Loving Life by Loving You
In the spring of 2012, I took a digital sabbatical. Part of the reasoning behind the decision was that my partner and I were going to be in Europe for nearly a month. Now, I’m well adapted to working from the road, but there was more to the story. The big truth, my dear, is that I was feeling burned out.
I’ve had workaholic tendencies for my entire life. I admired my father and learned through observation that his hard work and dedication led him to a successful and satisfying career. The logical side of my brain will often insist that if I work harder, I’ll get more done. My body has taught me that working harder doesn’t always mean I’m truly working smarter, though.
If it wasn’t too much work that caused my feelings of burnout, though, what did?
Was it the coaching sessions with my clients? Not at all. I adore the people I work with and every coaching session leaves me feeling more alive and more energized.
Instead it was all of the “other” stuff that goes along with my chosen approach to my coaching practice: weekly writing, a weekly newsletter, eCourses, and more.
Darling, I was doing the very thing I advise my clients not to do. I was trying to make everything look the way it “should.” I was feeling that in order to be perceived as successful and authentic, I had to be “on” all the time, whether I was on my own website, or connecting with people via social media.
I was also skipping my personal rituals. I was going online before I’d had my first cup of coffee, and feeling like I would never get to the bottom of my email. I was ignoring my own rule about stopping work by six p.m. every evening. (My father, by the way, arrived home from work at 5:30 every evening.)
I wasn’t eating regularly. I wasn’t exercising. I wasn’t nourishing my soul. I wasn’t even meditating.
And the end result of all the things I was not doing in order to meet those artificial expectations of “should” and “must” meant that I was burned out, exhausted, and cranky.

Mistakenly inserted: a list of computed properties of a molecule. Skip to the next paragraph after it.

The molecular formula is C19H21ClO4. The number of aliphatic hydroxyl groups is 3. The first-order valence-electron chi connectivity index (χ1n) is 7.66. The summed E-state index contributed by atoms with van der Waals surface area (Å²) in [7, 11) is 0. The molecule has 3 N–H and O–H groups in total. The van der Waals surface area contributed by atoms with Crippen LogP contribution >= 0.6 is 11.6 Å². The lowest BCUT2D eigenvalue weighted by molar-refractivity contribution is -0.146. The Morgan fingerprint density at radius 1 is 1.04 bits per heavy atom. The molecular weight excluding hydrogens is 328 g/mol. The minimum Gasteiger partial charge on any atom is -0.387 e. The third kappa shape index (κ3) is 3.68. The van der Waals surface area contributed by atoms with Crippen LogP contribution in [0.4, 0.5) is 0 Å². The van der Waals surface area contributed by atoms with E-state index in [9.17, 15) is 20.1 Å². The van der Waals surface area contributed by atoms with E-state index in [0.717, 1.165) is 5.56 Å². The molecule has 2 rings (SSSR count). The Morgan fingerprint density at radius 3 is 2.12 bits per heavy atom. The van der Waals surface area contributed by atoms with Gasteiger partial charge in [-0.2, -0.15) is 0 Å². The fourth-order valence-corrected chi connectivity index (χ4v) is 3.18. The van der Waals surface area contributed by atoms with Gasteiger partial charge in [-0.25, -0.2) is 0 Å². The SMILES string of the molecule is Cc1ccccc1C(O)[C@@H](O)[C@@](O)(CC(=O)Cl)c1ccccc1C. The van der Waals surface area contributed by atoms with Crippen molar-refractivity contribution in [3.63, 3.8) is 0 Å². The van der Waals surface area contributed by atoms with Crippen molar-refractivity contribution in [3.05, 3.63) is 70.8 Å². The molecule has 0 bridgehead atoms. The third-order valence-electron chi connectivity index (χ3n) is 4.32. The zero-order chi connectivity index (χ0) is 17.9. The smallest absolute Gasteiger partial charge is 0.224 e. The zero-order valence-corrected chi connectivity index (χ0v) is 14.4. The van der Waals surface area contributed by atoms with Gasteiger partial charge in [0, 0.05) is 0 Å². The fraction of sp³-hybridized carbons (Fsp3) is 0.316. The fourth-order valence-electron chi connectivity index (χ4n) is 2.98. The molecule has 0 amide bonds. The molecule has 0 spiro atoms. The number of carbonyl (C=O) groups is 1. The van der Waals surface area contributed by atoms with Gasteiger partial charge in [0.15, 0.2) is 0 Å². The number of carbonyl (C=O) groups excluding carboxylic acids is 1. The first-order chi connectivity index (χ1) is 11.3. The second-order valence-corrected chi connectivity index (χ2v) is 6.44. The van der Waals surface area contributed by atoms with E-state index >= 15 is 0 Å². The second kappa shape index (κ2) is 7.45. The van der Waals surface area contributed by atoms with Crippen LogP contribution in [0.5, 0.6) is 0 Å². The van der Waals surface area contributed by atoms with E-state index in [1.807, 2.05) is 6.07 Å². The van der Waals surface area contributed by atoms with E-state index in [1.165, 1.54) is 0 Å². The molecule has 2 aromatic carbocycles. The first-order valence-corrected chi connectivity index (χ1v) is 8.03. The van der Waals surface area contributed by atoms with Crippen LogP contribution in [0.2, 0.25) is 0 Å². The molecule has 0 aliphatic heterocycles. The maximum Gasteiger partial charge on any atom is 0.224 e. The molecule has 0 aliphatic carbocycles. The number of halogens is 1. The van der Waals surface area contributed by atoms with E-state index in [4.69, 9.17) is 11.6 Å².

The first part of our European sojourn was spent in The Netherlands, where I gave up any semblance of a work routine in favor going on daily explorations with my camera and notebook. Instead of writing for the web, I returned to paper journaling, giving myself permission not to worry about how things “should” sound. I dug into what my heart wanted and what my soul needed in order to feel nourished.
I re-learned a huge lesson during this time: in order to be productive and still feel nourished, I need to take care of myself.
I had been skipping self-care in order to push myself to work harder. I had been forsaking my own needs in order to care for and foster inspiration in other people.
As I shared on my birthday in pearls of wisdom I learned as I wound my way from 43 to 44:
#11 Denying yourself necessary time for self-care is detrimental not only to your body, but also to your mind and soul. You must allow time for regular meals, meditation, exercise, flossing, long showers, etc.
Darling, in order to be productive, in order to energize your body and nourish your soul, the only “must” is to take care of yourself as well as you would take care of someone you love.
Let’s be dead honest here: I was denying myself time for self-care because I didn’t believe I deserved it. I believed that if I hadn’t reached a certain number of tweets and Facebook posts, then I hadn’t earned a bike ride.
I thought that if I’d failed to create all the content I had scheduled for my week, then I couldn’t take time to create a lovely meal for my lunch, or that if I didn’t get my email “under control” first thing, then I must stay at my desk and continue slogging away fueled by only coffee.
So, let me be frank with you, darling:
If you want to stoke your creativity, you have to create space for play. If you want to nourish your soul, then you need to honor your spirituality through prayer/mediation/quiet time.
If you want a loving relationship, you have to make time for – and create space – for quality time with your partner.
If you want to love your life, you need to create enough white space in your schedule to allow for spontaneity and serendipity.
Forsaking your own self-care is no way to be of service to – or take care of – others.
Despite having learned this lesson, I still have a tendency to fall out of my self-care practices when I get stressed or busy. Thankfully, I know this about myself.
Darling, Self-care is a practice. You often need to rekindle the fires of your soul by regularly tending your mind, body and soul.
Because, darling, if you don’t take care of yourself, then you could find yourself where I was: exhausted, burned out, and failing in your productivity.
How do you want your life to look?